From Danish TV to Swedish pop, I'm an incorrigible Scandophile. My love of the Nordic even goes as far as taking summer holidays there and enjoying the cuisine - contradictions in terms for many Europeans.
Our Viking cousins also have a thing or two to teach us about stable and successful government, so when the chance came to play Borgen in a recent joint debate with Danish and British candidates for the European elections, I jumped at it.
The British and Danish debates about Europe have much in common - concerns about migration (read 'benefit tourism'), a sense of threatened national identity, and the division of national and EU powers (to opt in or to opt out, that is the question) - but the tone and direction differ enormously.
Whilst Danes arguably have more reason than Brits to be concerned about potential pressures on their welfare system - which is frankly rather more attractive than Britain's - the shrill, hostile tone of Britain's migration debate (see Ukip for details) would shock even the most Eurosceptic of Danes.
Likewise, while David Cameron talks of 'repatriating powers' from the EU and British ministers openly talk of quitting, Danes discuss how to maintain influence and instead flirt with opting in to more EU decision-making - including crime-fighting measures which British anti-Europeans seek to jettison.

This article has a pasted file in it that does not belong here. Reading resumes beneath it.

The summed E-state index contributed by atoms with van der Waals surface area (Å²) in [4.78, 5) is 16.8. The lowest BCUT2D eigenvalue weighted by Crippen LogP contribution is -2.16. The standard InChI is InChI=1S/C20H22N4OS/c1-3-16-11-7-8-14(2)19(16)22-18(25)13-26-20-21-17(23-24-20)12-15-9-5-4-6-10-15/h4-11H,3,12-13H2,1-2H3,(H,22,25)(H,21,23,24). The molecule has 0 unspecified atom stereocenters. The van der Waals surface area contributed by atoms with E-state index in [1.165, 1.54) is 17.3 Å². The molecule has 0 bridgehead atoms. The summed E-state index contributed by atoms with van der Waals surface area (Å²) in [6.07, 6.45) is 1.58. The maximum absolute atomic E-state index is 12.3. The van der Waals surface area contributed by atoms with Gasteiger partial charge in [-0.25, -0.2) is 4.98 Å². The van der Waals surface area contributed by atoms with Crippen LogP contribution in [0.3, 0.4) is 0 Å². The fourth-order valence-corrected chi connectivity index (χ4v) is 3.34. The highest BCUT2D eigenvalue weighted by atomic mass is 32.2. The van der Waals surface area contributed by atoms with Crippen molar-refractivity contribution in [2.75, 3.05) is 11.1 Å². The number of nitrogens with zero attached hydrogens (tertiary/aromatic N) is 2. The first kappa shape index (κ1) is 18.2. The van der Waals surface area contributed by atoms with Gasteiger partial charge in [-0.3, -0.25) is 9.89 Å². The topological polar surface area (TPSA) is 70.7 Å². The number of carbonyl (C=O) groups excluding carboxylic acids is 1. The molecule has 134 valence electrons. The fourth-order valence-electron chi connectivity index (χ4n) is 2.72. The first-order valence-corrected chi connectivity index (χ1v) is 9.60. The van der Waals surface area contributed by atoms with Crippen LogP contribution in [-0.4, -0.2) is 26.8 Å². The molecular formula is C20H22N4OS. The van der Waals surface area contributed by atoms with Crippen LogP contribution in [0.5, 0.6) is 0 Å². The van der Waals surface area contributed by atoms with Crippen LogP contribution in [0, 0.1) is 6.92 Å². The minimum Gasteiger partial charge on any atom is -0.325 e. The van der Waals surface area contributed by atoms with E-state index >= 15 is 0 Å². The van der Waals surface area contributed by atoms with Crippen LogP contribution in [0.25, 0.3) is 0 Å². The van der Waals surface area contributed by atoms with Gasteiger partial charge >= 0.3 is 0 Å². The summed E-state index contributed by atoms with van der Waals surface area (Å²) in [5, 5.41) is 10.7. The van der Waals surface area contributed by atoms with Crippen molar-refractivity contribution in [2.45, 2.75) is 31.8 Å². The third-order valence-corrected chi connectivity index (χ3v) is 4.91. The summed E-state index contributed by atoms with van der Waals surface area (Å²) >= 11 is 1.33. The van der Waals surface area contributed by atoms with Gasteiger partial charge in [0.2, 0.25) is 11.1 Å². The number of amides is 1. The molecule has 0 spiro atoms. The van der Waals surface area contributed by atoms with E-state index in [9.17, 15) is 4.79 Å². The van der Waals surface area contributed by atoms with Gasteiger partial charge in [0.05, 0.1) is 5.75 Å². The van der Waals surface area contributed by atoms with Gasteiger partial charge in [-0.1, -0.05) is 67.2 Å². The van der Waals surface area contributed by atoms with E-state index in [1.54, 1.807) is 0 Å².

Much of this difference in tone has to do with political culture. Danes are probably at least as proud of their history and traditions as Brits - they certainly fly a lot more flags - but have a far more consensual way of doing things. That means they're better both at coalition-building in Copenhagen and consensus-building in Brussels.
The Brits in contrast remain positively naïve when it comes to coalition, even after four years of it. Politicians, voters and media still approach the subject with a mix haughtiness and bemusement - though hit Danish drama Borgen helped remind us that it's actually the normal way of doing politics in most of the democratic world.
Likewise our trepidation towards Europe. While half of Brits told a recent Europe-wide poll that the UK might better face the future outside the EU, only 1 in 5 Danes echoed this sentiment, 41 years after we both joined the club together.
Danes may not be Europhiles, but they take their seat at the table, get stuck in, and build coalitions to get things done. Look at Connie Hedegaard, the doughty Danish EU commissioner for climate. She hails from a small party in a small country (the Danish conservatives, who incidentally share little in common with their British namesakes), but has been a driving force for Europe's green agenda, successfully allying with Lib Dem ministers Chris Huhne and Ed Davey in the UK, among others.
Danes also have a proper system for holding their ministers to account before and after they pass EU laws on behalf of the country in the EU Council of ministers. Here again, Britain has much to learn. This might be why 87% of Danes have faith in their own democracy, compared to 56% of Brits.
So as the Tories play catch-up with Ukip, Labour put their heads in the sand, and Lib Dems stand alone in putting a positive case, Britain still remains stuck in its existential crisis of 'in' or 'out'. How I envy our cousins across the North Sea. As the Guardian asked this week, is it too much to hope for a more grown-up debate on Europe?